Why I Say Please & Thank You...To Alexa & Siri

So, we are in a new era. An era where artificial intelligence is just beginning to make a daily impact on our lives.

Our children have grown up knowing this was possible while my generation watched movies like Terminator and thought it possible but weeellllll…

It was still a bit sci-fi.

Fun, but not in the realm of true reality for most.

Let’s call it futuristic.

But now, thanks to the pocket Siri who can answer your every Q (just about), open your apps and become your quazi-personal-assistant when you’re at your desk or on the go, the reality of AI is officially here.

Okay, I’m late to the party but come on… Terminator scared me.

In a great, suspension-of-disbelief kind of way. OMG, that semi truck! Nightmares.

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Now, Alexa, she’s my latest addition to the AI word as of this past holiday season, and we’re just getting to know each other.

Personally, she has it easy in my home and if she had human qualities, she’d likely be bored to death by my lack of using her for anything more than an occasional weather update, a notification message (now that I understand that’s what the flashing yellow means) and to play some music for me.

Asking either one to turn on lights, unlock my door or start dinner for me (kidding on the last… or am I?) is just a bit too much for me.

Perhaps it’s a matter of maintaining control...or more likely, a connection to my own humanity.

It’s funny, as while I had a Commodore 64 then a 128 as a child, (thanks, forward-thinking Dad), I tend to be late to the technology party.

I was late to texting, very late to purchase my first Kindle (and still love the feel of flipping a paper page inside the hard or soft cover of a good physical book), very late to utter the word “Siri” for the first time and now just jumping on the Alexa train...in it’s 3rd gen.

And yes, the year is 2019.

So, I’m slow to accept artificial intelligence as my new best friend.

But here’s what I’m not slow to do.

Thank Siri. Say please to Alexa. And maintain my humanity. For real.

Now that I write this I am reminded of the grandmother who typed a request into Google’s search bar and added her please and thank you.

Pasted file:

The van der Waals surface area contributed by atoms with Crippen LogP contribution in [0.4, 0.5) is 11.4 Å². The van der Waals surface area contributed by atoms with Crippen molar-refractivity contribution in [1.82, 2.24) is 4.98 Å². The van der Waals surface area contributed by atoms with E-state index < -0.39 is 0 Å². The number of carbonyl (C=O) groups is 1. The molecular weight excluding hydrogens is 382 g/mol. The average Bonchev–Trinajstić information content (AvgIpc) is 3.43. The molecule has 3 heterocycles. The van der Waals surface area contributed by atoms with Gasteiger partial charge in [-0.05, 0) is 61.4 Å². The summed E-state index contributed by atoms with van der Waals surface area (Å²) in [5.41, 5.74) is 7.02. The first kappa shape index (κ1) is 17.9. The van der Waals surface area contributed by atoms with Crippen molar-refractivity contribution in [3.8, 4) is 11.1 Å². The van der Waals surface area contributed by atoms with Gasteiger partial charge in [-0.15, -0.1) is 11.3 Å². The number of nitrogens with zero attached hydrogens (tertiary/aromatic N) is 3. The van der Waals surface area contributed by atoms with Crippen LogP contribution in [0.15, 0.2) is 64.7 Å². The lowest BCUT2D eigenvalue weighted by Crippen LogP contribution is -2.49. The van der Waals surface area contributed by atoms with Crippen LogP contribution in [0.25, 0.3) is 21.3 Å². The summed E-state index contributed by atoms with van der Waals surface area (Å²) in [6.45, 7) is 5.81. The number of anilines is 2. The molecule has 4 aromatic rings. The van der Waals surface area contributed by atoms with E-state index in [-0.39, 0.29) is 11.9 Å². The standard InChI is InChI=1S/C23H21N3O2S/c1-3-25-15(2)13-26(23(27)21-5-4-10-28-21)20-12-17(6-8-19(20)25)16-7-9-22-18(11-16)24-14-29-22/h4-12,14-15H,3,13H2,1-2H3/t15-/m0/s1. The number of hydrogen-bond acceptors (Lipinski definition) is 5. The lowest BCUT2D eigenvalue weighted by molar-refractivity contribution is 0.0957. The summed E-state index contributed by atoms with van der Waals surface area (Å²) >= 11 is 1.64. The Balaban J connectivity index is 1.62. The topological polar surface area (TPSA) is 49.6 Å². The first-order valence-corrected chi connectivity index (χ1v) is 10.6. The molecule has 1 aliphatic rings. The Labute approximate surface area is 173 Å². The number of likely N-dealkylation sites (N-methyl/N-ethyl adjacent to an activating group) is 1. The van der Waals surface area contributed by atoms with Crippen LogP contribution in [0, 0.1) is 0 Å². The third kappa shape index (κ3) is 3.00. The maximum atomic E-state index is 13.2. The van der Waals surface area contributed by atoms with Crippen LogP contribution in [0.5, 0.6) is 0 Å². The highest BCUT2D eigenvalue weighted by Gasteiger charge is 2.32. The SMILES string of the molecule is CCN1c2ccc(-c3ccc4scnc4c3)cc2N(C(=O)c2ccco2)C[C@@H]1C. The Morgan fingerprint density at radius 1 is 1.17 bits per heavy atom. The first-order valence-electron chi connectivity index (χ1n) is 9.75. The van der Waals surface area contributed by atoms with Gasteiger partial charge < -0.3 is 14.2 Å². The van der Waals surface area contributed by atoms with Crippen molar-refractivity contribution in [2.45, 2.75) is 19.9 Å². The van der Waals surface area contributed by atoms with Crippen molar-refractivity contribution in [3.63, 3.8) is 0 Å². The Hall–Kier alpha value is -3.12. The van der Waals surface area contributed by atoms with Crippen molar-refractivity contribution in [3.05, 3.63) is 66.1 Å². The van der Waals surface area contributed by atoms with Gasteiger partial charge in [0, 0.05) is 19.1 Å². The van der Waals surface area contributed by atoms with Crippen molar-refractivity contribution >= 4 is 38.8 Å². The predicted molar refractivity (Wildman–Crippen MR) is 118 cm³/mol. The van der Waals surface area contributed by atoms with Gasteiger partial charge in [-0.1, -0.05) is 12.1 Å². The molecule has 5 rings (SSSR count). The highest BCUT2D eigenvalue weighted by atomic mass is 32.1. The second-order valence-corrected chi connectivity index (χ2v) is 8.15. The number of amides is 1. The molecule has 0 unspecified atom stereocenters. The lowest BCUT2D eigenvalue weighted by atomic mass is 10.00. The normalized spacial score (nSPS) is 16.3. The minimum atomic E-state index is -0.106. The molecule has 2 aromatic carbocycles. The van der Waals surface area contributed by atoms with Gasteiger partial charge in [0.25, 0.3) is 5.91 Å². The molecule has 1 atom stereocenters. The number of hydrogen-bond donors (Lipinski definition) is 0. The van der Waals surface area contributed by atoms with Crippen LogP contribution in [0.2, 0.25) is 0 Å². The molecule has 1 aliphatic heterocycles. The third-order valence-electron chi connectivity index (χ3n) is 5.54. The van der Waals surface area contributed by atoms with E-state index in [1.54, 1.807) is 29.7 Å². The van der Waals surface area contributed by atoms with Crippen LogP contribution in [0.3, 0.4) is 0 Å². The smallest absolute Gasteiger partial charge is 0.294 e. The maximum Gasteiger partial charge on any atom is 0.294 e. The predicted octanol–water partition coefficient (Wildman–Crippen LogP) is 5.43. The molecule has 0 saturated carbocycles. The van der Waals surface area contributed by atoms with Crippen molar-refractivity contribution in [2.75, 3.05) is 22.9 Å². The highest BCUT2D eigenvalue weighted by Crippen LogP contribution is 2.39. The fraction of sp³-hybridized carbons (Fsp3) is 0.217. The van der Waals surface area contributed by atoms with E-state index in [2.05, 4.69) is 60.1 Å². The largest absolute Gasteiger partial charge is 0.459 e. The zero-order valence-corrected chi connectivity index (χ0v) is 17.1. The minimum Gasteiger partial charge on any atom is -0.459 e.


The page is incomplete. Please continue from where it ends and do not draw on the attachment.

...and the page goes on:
Well, she thought a real, live, breathing person was on the other end of her request providing her page after page of instant answers.

It was so cute that media stations like the UK’s The Guardian, BBC.com, BusinessInsider.com and Time.com picked up the Human Interest story, especially when Google (smartly) reached out to her. [1]

Here’s Google’s response to what was innately natural for her - good manners.

Even Google’s official account tweeted about Grandma Nan.

Good manners aside, as they are a matter of personal choice, I love what’s now possible due to AI and robots and now that we are #blessed to be living in this time of such great achievement.

Side note: #hashtags still give me mental hives. But I’m working on it.

While people may laugh when I ask Alexa to please turn off the music so I can answer the Call Me On My Cell Phone ringtone that Siri so easily setup, I choose to find it normal.

When I say thank you to Alexa for actually turning off the music as I answer my Frenchman’s call, I am simply being someone who appreciates what’s now possible.

Much like the remote control, artificial intelligence can either make us incredibly lazy and gluttonous or it can add a layer of possibility to the impossibility.

My please and thank you is verbal appreciation for all that is now possible.

My please and thank-you-s are not just for Siri and Alexa but also uttered in gratitude for the amazing human minds behind these devices and those future AI projects to come, and the humanity they (I pray) embrace as they create our future...artificial minds.

Thank you.

References Used In This Fun Read.

[1] The Guardian.
[2] BBC.
[3] Business Insider.  
[4] Time.com.

Education Lady | Jill Stevens

Educator. Writer. Life Long Learner. Jill has a passion to help the next generation and improve learning across the board. She’s here to change the world, one mind at a time. Right now she does that through words with purpose and by training up remarkable, rockstar tutors.